For years we’ve been told that the key to a healthy sleep pattern is to stick to a routine. If you’re a 6.30am riser during the week, you should stick to the same clock at the weekend. New research this week suggests that using the extra time on your days off to catch up on lost sleep could be more beneficial in the long run.
The study published in the Journal of Sleep Research showed that those who only got five hours of sleep a night and didn’t snooze for longer on their days off had a 65 percent higher mortality rate. After 13 years of monitoring over 40,000 adults under the age of 65, the Swedish study found that those who had less than five hours a night sleep during the week but managed to catch-up at the weekend had the same mortality rate as people who consistently managed six to seven hours every night.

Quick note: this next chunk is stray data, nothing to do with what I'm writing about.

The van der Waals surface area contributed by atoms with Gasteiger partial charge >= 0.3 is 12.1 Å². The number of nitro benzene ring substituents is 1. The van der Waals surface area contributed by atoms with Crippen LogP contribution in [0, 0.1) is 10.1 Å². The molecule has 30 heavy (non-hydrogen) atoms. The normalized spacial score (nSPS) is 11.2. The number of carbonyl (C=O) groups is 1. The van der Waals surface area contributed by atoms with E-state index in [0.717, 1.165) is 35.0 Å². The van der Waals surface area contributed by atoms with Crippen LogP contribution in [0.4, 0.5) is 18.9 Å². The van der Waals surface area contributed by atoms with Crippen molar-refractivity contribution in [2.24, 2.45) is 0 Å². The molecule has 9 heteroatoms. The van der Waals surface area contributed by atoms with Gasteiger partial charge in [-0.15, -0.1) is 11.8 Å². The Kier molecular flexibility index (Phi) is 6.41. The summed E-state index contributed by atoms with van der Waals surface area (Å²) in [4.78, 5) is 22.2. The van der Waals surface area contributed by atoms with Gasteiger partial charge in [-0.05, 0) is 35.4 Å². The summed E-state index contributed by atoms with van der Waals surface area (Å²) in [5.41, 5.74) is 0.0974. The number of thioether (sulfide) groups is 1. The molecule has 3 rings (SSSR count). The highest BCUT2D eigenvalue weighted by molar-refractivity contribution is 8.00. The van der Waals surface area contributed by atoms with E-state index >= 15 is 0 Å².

Strike the balance
Interestingly, the same study found that there was a limit to the amount of sleep you need. Those who consistently slept for more than eight hours a night also had higher mortality rates. So while hitting snooze for an extra couple of hours on your day off could be worthwhile, spending the whole day in bed isn’t.
The root of the problem
While the study has put an end to the debate about whether you can really catch-up on sleep, most experts would still recommend aiming for seven to eight hours sleep a night, rather than five or six. Yet for most of us, a full night of undisturbed shut-eye is a rarity. Our lifestyle and stress levels are at the highest they’ve ever been. Last week, research revealed that 79 percent of us struggle to get to sleep and a third of Brits check their emails in the middle of the night to help ease anxiety and worries.
Shabir has written at length about how to combat your stress levels, both in terms of lifestyle tweaks and natural remedies. There are, of course natural sleep remedies that you can use too – Cherry Night, £22.95, by Viridian and InsoZia, £28, by Viva Nutraceuticals being the two bestsellers for VH.